DR. JAMES ADAMS
JADAMS at em.daltonstate.edu
Sun Feb 13 16:18:01 EST 2000
Okay, I promise this is the last time!
It is clearly just a matter of degree, and quite subjective, as to
what *anyone* decides should be called a subspecies or not.
Perhaps Cris and I are not quite as far apart as we seem. I am not
suggesting necessarily that subspecies should treat each other as
*completely* distinct entities -- I agree with Cris that if this is the
case, then probably two species are involved. But both Ken and I
have made the point that if the differences are extremely minor, and
there is no evidence one way or the other whether genetics or
environmental influence or some combination thereof are involved in
establishing the difference, then you're jumping the gun in
describing new subspecies. To me, if there are *no* genetic
differences between populations, then you are dealing one entity --
period. Again, there is very little of this type of work that has been
done when naming subspecies, which is why I still dislike the way
the concept is used. Yes, it would require a lot of work, but this is
no excuse for taking the easy way out!! However, Ken's (and Cris'!)
idea of naming geographic segregates does have it's place, and
certainly can be useful when trying to pass information on (what,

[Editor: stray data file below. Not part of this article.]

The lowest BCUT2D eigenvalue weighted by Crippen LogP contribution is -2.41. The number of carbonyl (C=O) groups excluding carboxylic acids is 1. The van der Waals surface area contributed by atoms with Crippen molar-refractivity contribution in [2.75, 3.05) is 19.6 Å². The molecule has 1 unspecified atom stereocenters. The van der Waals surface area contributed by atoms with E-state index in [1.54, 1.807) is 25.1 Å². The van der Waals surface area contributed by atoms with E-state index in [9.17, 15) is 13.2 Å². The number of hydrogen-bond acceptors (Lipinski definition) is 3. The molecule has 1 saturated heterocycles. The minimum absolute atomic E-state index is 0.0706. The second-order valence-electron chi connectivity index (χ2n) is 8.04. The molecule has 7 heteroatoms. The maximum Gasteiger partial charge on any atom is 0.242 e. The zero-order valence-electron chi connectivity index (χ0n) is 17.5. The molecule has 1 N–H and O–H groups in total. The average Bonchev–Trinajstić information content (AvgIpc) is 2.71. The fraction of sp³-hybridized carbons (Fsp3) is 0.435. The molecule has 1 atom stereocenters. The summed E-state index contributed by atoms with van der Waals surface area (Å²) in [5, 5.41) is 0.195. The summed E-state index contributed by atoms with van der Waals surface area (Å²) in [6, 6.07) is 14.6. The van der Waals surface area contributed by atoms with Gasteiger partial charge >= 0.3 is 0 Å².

did I really just say that?!). But let's not call different populations
"subspecies" when what we really mean are simply geographic
segregates, with no knowledge of the genetics or evolutionary
history of the populations involved. This is where Ken's idea really
Cris also wrote:
> If "the *populations* treat each other as something distinct"
> as James suggests, the odds are very good that two species are
> involved. I can't off-hand think any subspecies which have what I
> would call significant biological differences. Perhaps James can
> provide some examples.
Again, I wasn't necessarily indicating that the populations would
not mate at all, or not even necessarily have significant intermating
or other social interaction. Treating something as distinct could be
something as small as some different behavioral characteristic, or
larval foodplant, etc. And, yes, I can think of some generalized
examples (though I would have to go back and review specific
papers from those seminar classes I had in college over ten years
ago!!) -- certain bird subspecies and slight differences in calls,etc..
I don't remember which birds or subspecies, but I do remember
slightly reduced, but certainly not eliminated gene flow between
subspecies. And I could give a number of plant examples, but I
don't know that we want to go into species/subspecies boundaries
in the plant world!!
Dr. James K. Adams
Dept. of Natural Science and Math
Dalton State College
213 N. College Drive
Dalton, GA 30720
Phone: (706)272-4427; fax: (706)272-2533
U of Michigan's President James Angell's
Secret of Success: "Grow antennae, not horns"
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